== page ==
When people flock to the Smithsonian Museum in D.C. to see the same flag that flew 200 years ago, they are reminded in the hearts what it means to be an American.
Going from externals to the heart, this is how we grow, as individuals, as a community, as a nation, as a world, as a Church! The Lord who created us knows this well, so he initially established commandments which we were ordered to follow, externally imposed for our own benefit, much as a child is ordered to avoid the hot stove at dinnertime. The days were coming when the Lord would place the law, not simply on stone tablets, but in the hearts of all believers. They would no longer need external orders, for they would be driven by their own yearning. So that, when the time came for Him to be lifted up, when the time came for Him to be glorified, they don’t simply FOLLOW Him, they WANT to see Him, they FLOCK to Him, a NEW flag, the CROSS, which would unify all God’s people.
That time has indeed has come, it is Passiontide. The hour has finally arrived, the hour for the Son of Man to be glorified, to be lifted up from the earth, so that He may draw all people to himself. Thousands of Americans flocked to the flag still posted at the twilight’s last gleaming, but the WHOLE WORLD would be invited to the gates of Heaven through the man who was “posted” on the Cross, for the salvation of all. A flag made from enemy material became a symbol of unity and independence, just as a man CRUCIFIED as the enemy would unify ALL people in Eternal freedom and so the time has come, to intensify our preparations, to flock to the “flag” of our faith, to unite ourselves to the ensign of our salvation, Jesus Crucified, who gives us hope that never dies. BUT, this flag is draped in purple, the crucifix is no longer, the statues have been covered, all is hushed, all is quieted! The very thing which we seek has been hidden from us . . . the Americans at Baltimore NEEDED Old Glory flying above Ft. McHenry, and we need the CROSS of Christ - - - and yet it’s not here! We’ve been fasting, praying, giving of ourselves for weeks now . . . isn’t it TIME?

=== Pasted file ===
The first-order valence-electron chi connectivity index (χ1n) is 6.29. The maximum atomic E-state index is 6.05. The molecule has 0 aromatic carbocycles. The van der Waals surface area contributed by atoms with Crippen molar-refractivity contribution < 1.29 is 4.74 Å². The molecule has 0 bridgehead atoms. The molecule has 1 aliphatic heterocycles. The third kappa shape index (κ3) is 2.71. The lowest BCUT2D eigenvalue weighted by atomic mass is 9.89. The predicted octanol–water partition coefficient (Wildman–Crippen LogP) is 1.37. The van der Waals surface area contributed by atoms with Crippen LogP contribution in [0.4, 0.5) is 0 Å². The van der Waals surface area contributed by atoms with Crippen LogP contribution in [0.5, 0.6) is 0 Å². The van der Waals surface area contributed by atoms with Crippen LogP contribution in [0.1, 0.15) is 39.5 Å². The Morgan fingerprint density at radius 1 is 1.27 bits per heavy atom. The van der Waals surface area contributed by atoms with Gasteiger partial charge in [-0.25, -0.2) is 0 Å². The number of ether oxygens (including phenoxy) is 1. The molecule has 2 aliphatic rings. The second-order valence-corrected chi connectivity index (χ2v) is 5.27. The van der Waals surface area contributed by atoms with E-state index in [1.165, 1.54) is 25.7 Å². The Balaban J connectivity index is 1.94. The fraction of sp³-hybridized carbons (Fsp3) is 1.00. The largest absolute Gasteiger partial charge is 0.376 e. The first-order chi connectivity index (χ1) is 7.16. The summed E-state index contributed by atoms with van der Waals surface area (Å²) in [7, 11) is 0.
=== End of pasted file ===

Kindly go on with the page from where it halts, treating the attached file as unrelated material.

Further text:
Jeremiah reminds us, the Psalm on Good Friday reminds us - - - the “flag” of our faith WILL return, but it is time for our HEARTS to be ready to receive this new covenant, this new creation, this new dignity given by God. We must know HOW to ACCEPT the gift that is coming, He is going to offer us! In a world that is only comfortable with external reality, our Lord wants to meet us at the CORE of our being. Those early Americans opened all their resources and energies to save their infant nation, we open up our hearts to prepare for the Lord’s salvation of our souls. IF our hearts are ready through prayer, through the Sacrament of Confession, then when Palm Sunday comes, WE will be on that road to Jerusalem, when Holy Thursday come, WE will be in the upper room, when Good Friday comes, WE will be at Calvary, as the King of Love draws us to Himself. Lord, renew our hearts, cleanse us from sin, make us proud of our heritage our legacy, our identity . . . to be Christian.